Scientists Are Teaching Robots to Hunt Like Predators

T-1000 doesn't want to be fed. He wants to hunt.

Drones as hunters
Rony Zakaria/Bloomberg via Getty Images

Uh-oh. Scientists at the University of Zurich’s Institute of Neuroinformatics are teaching robots to find prey and hunt it down, just like animal predators do with their prey. But they don't plan on tasking these robotic hunters, called the Summit XL, with attacking humans—or any other living creature. The researchers say the skills involved in hunting are key to developing autonomous systems that can handle a future filled with constantly-shifting information. A self-driving car or self-regulating home, for example, could each benefit from the ability to evaluate its surroundings, locate the appropriate target, and track it in real time.

The centerpiece is an European Union-funded artificial vision system being developed by four universities as “Project Visualise.” Instead of a traditional camera, the Summit XL predator robot uses a silicon retina with a Dynamic and Active Pixel Sensor (DAVIS) that registers changes in illumination in a scene, and feeds that information to the hunter’s computer brain in real time. With a camera, the Summit XL would need to gather images frame-by-frame and then process the information in each frame before it could make a decision; the silicon retina eliminates that extra processing step, providing a direct, continuous digital representation of the scene. As a result, a predator robot so equipped responds to high-speed situations more quickly, so it can track "prey" more accurately.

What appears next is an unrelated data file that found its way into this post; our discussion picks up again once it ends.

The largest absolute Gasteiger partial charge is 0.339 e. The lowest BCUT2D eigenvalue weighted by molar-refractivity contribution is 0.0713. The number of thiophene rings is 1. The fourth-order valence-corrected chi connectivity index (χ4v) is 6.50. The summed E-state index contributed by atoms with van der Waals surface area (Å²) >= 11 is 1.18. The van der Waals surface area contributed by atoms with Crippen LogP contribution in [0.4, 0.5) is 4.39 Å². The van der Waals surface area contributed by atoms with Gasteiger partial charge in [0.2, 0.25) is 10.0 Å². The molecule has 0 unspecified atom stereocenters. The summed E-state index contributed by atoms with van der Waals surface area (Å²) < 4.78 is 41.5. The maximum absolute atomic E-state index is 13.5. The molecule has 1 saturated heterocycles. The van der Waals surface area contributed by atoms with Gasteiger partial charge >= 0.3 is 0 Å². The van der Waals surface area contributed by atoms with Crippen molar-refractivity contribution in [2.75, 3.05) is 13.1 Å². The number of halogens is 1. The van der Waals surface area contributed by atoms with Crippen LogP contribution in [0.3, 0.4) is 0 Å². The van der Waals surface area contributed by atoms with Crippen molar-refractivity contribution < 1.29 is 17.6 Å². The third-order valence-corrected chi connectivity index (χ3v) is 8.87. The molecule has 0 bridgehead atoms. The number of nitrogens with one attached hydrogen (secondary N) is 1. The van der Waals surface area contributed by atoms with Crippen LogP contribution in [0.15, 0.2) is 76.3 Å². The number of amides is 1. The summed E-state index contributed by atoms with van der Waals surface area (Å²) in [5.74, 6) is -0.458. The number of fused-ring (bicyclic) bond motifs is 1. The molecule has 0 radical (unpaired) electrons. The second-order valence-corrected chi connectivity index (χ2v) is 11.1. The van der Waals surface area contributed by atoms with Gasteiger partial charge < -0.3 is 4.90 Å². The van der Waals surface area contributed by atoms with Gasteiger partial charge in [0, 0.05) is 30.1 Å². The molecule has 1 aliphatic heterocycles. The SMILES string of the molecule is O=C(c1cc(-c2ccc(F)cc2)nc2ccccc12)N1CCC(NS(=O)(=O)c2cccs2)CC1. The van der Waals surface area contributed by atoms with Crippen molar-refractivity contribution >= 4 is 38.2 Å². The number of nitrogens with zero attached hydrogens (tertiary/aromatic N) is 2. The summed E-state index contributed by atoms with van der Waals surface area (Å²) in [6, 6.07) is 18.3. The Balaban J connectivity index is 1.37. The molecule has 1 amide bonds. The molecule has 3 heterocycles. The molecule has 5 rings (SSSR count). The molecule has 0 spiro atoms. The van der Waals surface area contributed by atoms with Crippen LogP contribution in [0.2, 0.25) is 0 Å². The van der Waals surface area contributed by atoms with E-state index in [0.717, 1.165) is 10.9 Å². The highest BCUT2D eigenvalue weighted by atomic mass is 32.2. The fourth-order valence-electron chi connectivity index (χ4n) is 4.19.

And the Summit XL will get quicker still, as its deep learning neural network hones its predation techniques. With deep learning, researchers train the hunter via “massive amounts of data” to know how to initiate and respond in a multitude of situations. They’ve also taught the predator—which uses lasers to find other moving objects—that when it cannot detect anything considered prey, it should go in search of other targets. The scientists portray this as being of benefit to mankind, noting how it will help packs of self-driving cars follow one another (while their users have sex), or enable luggage or shopping carts to tag along behind their users.

To cut down on the howling levels of creepiness, the Summit XL robot predator and prey look like little trucks instead of, say, an endoskeletal Schwarzenneggerian combat chassis. And while the tiny 'bots may not seem all that useful now, all the scientists' points about predator intelligence improving our robot servants of the future seem right on the money. These findings will undoubtably be helpful...right up until the day the robots use them to exterminate all of us.